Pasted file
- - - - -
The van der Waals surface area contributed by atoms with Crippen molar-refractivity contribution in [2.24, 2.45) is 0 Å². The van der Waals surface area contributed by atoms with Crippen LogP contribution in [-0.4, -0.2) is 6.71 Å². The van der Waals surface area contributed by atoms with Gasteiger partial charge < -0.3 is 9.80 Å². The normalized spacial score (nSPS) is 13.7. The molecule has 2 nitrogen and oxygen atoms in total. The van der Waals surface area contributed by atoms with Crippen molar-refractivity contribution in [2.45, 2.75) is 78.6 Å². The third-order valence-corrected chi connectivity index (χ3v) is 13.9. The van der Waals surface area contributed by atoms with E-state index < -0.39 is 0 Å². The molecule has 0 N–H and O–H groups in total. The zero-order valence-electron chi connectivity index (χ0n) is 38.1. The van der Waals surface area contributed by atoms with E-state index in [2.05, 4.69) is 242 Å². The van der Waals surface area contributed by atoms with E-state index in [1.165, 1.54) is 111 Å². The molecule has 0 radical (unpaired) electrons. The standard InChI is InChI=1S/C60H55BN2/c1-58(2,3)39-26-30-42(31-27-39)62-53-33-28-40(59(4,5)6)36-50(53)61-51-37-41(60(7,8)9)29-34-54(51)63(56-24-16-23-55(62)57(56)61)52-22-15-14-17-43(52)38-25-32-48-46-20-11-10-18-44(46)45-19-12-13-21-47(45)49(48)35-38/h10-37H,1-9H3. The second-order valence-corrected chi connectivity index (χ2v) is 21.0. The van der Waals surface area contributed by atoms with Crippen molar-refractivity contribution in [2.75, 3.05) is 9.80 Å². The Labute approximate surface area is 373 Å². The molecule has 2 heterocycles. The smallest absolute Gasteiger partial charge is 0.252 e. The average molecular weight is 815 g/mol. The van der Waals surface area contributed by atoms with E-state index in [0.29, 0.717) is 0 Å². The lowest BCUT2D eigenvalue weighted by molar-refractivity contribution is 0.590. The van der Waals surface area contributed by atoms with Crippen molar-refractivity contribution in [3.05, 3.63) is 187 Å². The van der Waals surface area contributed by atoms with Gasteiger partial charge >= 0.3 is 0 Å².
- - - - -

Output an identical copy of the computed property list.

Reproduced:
The van der Waals surface area contributed by atoms with Crippen molar-refractivity contribution in [2.24, 2.45) is 0 Å². The van der Waals surface area contributed by atoms with Crippen LogP contribution in [-0.4, -0.2) is 6.71 Å². The van der Waals surface area contributed by atoms with Gasteiger partial charge < -0.3 is 9.80 Å². The normalized spacial score (nSPS) is 13.7. The molecule has 2 nitrogen and oxygen atoms in total. The van der Waals surface area contributed by atoms with Crippen molar-refractivity contribution in [2.45, 2.75) is 78.6 Å². The third-order valence-corrected chi connectivity index (χ3v) is 13.9. The van der Waals surface area contributed by atoms with E-state index < -0.39 is 0 Å². The molecule has 0 N–H and O–H groups in total. The zero-order valence-electron chi connectivity index (χ0n) is 38.1. The van der Waals surface area contributed by atoms with E-state index in [2.05, 4.69) is 242 Å². The van der Waals surface area contributed by atoms with E-state index in [1.165, 1.54) is 111 Å². The molecule has 0 radical (unpaired) electrons. The standard InChI is InChI=1S/C60H55BN2/c1-58(2,3)39-26-30-42(31-27-39)62-53-33-28-40(59(4,5)6)36-50(53)61-51-37-41(60(7,8)9)29-34-54(51)63(56-24-16-23-55(62)57(56)61)52-22-15-14-17-43(52)38-25-32-48-46-20-11-10-18-44(46)45-19-12-13-21-47(45)49(48)35-38/h10-37H,1-9H3. The second-order valence-corrected chi connectivity index (χ2v) is 21.0. The van der Waals surface area contributed by atoms with Crippen molar-refractivity contribution in [2.75, 3.05) is 9.80 Å². The Labute approximate surface area is 373 Å². The molecule has 2 heterocycles. The smallest absolute Gasteiger partial charge is 0.252 e. The average molecular weight is 815 g/mol. The van der Waals surface area contributed by atoms with E-state index in [0.29, 0.717) is 0 Å². The lowest BCUT2D eigenvalue weighted by molar-refractivity contribution is 0.590. The van der Waals surface area contributed by atoms with Crippen molar-refractivity contribution in [3.05, 3.63) is 187 Å². The van der Waals surface area contributed by atoms with Gasteiger partial charge >= 0.3 is 0 Å².